A Good Game of Catch Up in the SW Pacific
yes, PNG matters ... it all matters
With all the news about aliens, did you miss the more important news hiding in the shadows?
There is a reason we keep and eye on the Southwest Pacific - we know geography and we know why so many of the most important battles between Imperial Japan & the US and her allies took place here. It is critical terrain.
Superb, if not a bit of catching up, news from Nikkei Asia;
The U.S. military will be granted access to six sites in Papua New Guinea, including a naval base, for 15 years under a defense agreement reached between the two countries, Nikkei has learned, as Washington rushes to counter China.
The U.S. Department of Defense announced Tuesday that Secretary of Defense Lloyd Austin will visit Papua New Guinea and Australia later this month. Referring in a statement to the defense agreement signed with Papua New Guinea in May, the Pentagon stressed that Austin would "discuss next steps" to put the agreement into action.
The U.S. military will use Lombrum Naval Base and Momote Airport in northern Papua New Guinea, as well as ports and airports in the capital of Port Moresby and Lae in the center of the country.
Manus Island, home to Lombrum Naval Base, is strategically located in the Pacific Ocean and was the site of fierce battles between the U.S. and Japan during World War II. Former President Donald Trump's administration announced in 2018 that the U.S. would participate in the base's expansion. In cooperation with Australia, the U.S. has been exploring the use of the base over the medium to long term.
The agreement stipulates that the base is to be used for "contingency operations," in addition to natural disaster response and humanitarian aid efforts. The U.S. might use Papua New Guinea as a base of operations in the event of a confrontation with China in the Taiwan Strait and or the South China Sea.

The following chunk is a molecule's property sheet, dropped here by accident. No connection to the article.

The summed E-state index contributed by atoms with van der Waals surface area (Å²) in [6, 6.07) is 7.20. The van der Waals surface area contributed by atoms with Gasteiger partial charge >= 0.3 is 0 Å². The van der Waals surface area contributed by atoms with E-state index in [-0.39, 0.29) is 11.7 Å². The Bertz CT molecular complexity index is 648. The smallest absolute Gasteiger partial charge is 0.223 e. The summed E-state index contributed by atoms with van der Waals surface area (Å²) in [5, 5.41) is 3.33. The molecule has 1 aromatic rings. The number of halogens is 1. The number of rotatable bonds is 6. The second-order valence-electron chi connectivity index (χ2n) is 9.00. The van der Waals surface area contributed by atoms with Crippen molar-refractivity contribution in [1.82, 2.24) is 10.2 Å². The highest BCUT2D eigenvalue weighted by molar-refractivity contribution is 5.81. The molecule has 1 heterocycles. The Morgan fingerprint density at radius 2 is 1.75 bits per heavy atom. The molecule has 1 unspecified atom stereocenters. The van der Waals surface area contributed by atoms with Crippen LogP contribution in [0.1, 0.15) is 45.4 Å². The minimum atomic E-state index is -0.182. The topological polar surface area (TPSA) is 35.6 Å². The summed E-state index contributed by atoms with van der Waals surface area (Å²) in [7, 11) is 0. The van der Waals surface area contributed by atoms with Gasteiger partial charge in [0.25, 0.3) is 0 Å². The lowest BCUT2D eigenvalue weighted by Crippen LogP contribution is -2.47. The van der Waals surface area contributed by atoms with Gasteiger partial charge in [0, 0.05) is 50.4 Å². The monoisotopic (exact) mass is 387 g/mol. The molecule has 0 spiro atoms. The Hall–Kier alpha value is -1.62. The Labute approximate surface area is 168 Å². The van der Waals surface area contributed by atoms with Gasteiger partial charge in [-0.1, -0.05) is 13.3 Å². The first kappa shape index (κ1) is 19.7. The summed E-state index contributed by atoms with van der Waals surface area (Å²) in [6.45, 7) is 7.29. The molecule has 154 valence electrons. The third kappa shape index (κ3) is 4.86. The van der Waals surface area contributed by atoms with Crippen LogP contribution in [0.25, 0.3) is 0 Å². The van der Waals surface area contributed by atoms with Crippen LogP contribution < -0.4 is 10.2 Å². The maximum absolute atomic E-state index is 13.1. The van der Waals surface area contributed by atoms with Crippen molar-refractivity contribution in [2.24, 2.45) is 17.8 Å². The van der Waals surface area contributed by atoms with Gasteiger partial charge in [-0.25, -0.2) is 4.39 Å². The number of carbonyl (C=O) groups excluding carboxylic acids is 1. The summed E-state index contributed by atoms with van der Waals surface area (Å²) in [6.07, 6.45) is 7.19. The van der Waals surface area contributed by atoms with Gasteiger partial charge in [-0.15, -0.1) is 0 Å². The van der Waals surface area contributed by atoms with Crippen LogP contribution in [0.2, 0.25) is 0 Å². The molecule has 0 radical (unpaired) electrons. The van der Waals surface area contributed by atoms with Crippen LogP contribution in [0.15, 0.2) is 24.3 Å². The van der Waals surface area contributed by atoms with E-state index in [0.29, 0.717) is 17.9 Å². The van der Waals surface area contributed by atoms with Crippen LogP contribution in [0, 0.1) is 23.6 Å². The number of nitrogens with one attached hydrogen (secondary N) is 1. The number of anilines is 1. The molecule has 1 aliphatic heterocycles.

It is encouraging that the importance of this area of the Pacific is once again getting the attention it deserves and it is being done in a bi-partisan and international way with our friends and allies.
This week’s events were half a decade and two administrations in the making, so BZ to all involved. This was neglected for far too long where it seemed for years that only a few people like Cleo Paskal were ringing the bell. Things are changing, and what we are doing today bolsters the progress advancing the sober view of the threat to the global order posed by the growing power of the People’s Republic of China.
Some in Papua New Guinea have objected that the defense deal would violate the country's sovereignty. Austin's visit is also intended to allay these concerns by showing consideration for the views of the Papuan government. The ratification process in Papua New Guinea is expected to move forward in August. Prime Minister James Marape's party believes it has sufficient support in parliament to ratify the agreement.
This is fair and we should not overplay our hand. As I’ll outline in the below pull quotes from Al Jazeera, we need to have a soft presence, especially in the beginning, but should build something scalable.